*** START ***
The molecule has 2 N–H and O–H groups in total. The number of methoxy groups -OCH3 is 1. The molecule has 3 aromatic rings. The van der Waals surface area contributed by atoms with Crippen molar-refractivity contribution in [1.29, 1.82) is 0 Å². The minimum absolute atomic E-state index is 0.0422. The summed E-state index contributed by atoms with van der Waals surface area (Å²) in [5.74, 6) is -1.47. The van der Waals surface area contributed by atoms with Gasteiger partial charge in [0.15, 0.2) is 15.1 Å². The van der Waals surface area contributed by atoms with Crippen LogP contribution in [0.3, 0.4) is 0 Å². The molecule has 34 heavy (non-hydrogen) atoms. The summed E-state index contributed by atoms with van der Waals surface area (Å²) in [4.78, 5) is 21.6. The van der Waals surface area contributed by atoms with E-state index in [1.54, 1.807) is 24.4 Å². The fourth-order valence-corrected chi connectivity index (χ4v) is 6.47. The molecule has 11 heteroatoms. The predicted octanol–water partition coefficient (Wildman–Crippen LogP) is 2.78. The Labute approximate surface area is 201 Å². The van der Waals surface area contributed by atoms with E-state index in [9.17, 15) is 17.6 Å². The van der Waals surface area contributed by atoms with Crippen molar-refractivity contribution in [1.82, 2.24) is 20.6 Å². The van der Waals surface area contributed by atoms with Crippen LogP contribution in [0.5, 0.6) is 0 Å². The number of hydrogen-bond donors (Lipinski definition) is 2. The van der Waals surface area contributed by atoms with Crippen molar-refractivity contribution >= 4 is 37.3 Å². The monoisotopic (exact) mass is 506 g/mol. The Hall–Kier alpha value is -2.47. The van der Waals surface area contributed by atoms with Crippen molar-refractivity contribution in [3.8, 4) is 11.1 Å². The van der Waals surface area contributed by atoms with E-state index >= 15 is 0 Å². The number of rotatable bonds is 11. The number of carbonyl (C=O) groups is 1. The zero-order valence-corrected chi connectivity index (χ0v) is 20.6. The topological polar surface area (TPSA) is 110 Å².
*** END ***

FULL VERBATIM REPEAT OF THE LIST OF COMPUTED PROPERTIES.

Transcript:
The molecule has 2 N–H and O–H groups in total. The number of methoxy groups -OCH3 is 1. The molecule has 3 aromatic rings. The van der Waals surface area contributed by atoms with Crippen molar-refractivity contribution in [1.29, 1.82) is 0 Å². The minimum absolute atomic E-state index is 0.0422. The summed E-state index contributed by atoms with van der Waals surface area (Å²) in [5.74, 6) is -1.47. The van der Waals surface area contributed by atoms with Gasteiger partial charge in [0.15, 0.2) is 15.1 Å². The van der Waals surface area contributed by atoms with Crippen LogP contribution in [0.3, 0.4) is 0 Å². The molecule has 34 heavy (non-hydrogen) atoms. The summed E-state index contributed by atoms with van der Waals surface area (Å²) in [4.78, 5) is 21.6. The van der Waals surface area contributed by atoms with E-state index in [1.54, 1.807) is 24.4 Å². The fourth-order valence-corrected chi connectivity index (χ4v) is 6.47. The molecule has 11 heteroatoms. The predicted octanol–water partition coefficient (Wildman–Crippen LogP) is 2.78. The Labute approximate surface area is 201 Å². The van der Waals surface area contributed by atoms with E-state index in [9.17, 15) is 17.6 Å². The van der Waals surface area contributed by atoms with Crippen molar-refractivity contribution in [1.82, 2.24) is 20.6 Å². The van der Waals surface area contributed by atoms with Crippen LogP contribution in [0.5, 0.6) is 0 Å². The number of hydrogen-bond donors (Lipinski definition) is 2. The van der Waals surface area contributed by atoms with Crippen molar-refractivity contribution >= 4 is 37.3 Å². The monoisotopic (exact) mass is 506 g/mol. The Hall–Kier alpha value is -2.47. The van der Waals surface area contributed by atoms with Crippen molar-refractivity contribution in [3.8, 4) is 11.1 Å². The van der Waals surface area contributed by atoms with E-state index >= 15 is 0 Å². The number of rotatable bonds is 11. The number of carbonyl (C=O) groups is 1. The zero-order valence-corrected chi connectivity index (χ0v) is 20.6. The topological polar surface area (TPSA) is 110 Å².